debtpuppet

Living, Laughing & Loving… while in debt.

Why My Parents Almost Got Divorced So I Could Afford College

I understand that this headline is a little jarring- but it wasn’t meant for shock value. It demonstrates the sad reality of the financial hardship of higher education and properly illustrates the damaged foundation it’s build on.

d

There are a lot of variables upon beginning the discussion on higher education, because there are a lot of options after one graduates from school. However, I believe we can all agree that furthering your education – whether that be studying a trade or getting a degree, is essential to surviving outside of the artistic realm, being an entrepreneur or taking over a family business. For those who are unable to pursue the previous three options- you will usually need to be employed by a business. These businesses often don’t even finish looking at your resume if you’ve only obtained a high school education.

When pursuing  a degree, there are many options you have. My mistake was choosing to go to a private university, which was something that I didn’t quite understand at 17, but definitely understand now.  “According to the College Board, the average cost of tuition and fees for the 2013–2014 school year [is] $30,094 at private colleges, $8,893 for state residents at public colleges, and $22,203 for out-of-state residents attending public universities” (“What’s The Price Tag,” 2014).

Let’s use the figure of $22,203 for example. You apply for a school and get accepted. Hooray! Now, let’s figure out how you are going to afford this! If you are currently living under your parent’s roof, which most teenagers in high school are, they automatically use your parent’s income to determine financial aid. There are two main problems with this. The first is that in under a year you will be 18, so according to the law, your parents no longer have to support you financially. The second is that even if you do have parents that want to foot the bill for your college education, some frankly cannot afford to. For example, when compiling my parent’s information and incomes, they refused to take into consideration steep medical bills my parents were still paying back from my younger brother having cancer. Both of these problems ignore the blatant fact that these students from middle-class families will inevitably be paying their way by use of student loans. In effect, offspring of families that these schools view as middle-class end up being forced to take out debilitating, high-interest private loans to pay full tuition with very little to no federal financial aid. Why? Simply because it looks like on paper that their parents, who are NOT bound by law to support them after the age of 18, could, possibly be able to pay.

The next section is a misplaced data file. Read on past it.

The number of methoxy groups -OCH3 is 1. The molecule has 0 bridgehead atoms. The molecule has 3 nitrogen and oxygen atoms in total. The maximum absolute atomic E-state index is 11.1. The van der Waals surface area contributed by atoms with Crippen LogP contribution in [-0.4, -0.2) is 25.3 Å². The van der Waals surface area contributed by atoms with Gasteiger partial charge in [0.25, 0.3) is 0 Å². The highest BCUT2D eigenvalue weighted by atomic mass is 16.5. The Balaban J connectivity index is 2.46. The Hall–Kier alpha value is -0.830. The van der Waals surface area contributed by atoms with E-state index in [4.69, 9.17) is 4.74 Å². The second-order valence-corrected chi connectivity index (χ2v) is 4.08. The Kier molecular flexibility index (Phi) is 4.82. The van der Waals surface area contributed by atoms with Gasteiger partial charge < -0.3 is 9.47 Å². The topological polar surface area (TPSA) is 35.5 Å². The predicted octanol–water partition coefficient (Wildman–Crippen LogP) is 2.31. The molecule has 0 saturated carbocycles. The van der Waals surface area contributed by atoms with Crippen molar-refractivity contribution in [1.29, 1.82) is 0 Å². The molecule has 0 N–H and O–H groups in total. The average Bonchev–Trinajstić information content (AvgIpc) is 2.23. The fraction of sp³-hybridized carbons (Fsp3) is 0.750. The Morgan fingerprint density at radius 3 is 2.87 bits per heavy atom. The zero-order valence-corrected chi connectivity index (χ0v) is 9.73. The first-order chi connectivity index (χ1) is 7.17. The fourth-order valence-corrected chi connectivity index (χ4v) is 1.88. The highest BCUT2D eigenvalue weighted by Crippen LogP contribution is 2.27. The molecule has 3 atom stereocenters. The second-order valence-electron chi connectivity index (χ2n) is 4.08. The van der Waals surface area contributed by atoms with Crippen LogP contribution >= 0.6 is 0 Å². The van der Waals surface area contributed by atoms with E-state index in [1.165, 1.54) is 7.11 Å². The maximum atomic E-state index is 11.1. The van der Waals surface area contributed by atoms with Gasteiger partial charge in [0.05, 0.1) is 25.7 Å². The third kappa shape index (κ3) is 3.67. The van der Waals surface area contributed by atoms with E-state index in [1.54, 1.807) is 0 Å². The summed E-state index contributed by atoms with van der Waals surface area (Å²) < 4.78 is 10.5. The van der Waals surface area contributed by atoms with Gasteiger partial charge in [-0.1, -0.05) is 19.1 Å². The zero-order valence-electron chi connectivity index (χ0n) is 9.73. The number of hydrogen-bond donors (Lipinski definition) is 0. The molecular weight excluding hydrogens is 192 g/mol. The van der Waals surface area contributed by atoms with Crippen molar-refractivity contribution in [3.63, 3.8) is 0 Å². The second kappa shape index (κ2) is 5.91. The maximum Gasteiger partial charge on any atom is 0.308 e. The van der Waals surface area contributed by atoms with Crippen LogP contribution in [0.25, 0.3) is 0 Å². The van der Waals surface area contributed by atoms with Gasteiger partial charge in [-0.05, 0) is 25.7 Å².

Well could and possibly are huge variables when talking about $88,812.

Now let’s look at who isn’t paying $88,812 for the same education:

Teenagers from divorced families (claiming the income of the parent they live with)
Teenagers from one-parent homes
Teenagers from low-income households

These are three of the groups that are given financial aid, federal grants and federal loans to attend college.

In no way am I advocating that teenagers from any of the family types above shouldn’t receive the financial aid that they do- in fact- I think it is great. My main point is that once thrust into the world post college graduation all of these young adults are now on the same playing field in many ways. They have the same education. They have the same opportunities. However, what isn’t the same is their student loan debt.

Here’s a mock case study to further illustrate my point:

A is from a middle-income family whose parents are still together. She chose to go to college at USA University. After considering her parents combined incomes they determine to offer A no financial aid. Therefore, A will be financing $22,203 per year through a private loan from her bank, at a 9 percent interest rate*. Her parents have not offered to help with tuition. When entering the work-force A will have 96,505.08 dollars in student loan debt that she will be solely responsible for.

B is from a middle-income family whose parents are divorced. She chose to go to college at USA University. After considering her mother’s income, they determine to offer B a federal grant of $10,000 per semester and a federal loan for the remainder of her tuition. Therefore, B will be financing $12,203 per year through a federal loan at a 4 percent interest rate*. Her parents have not offered to help with tuition. When entering the work-force B will have 50,764.48 dollars in student loan debt that she will be solely responsible for.

C is from a low-income family. She chose to go to college at USA University. After considering her parent’s income, they determine to offer C a federal grant of $15,000 per semester and a federal loan for the remainder of her tuition. Therefore, C will be financing $7,203 per year through a federal loan at a 4 percent interest rate*. Her parents have not offered to help with tuition. When entering the work-force C will have 29,964.48 dollars in student loan debt that she will be solely responsible for.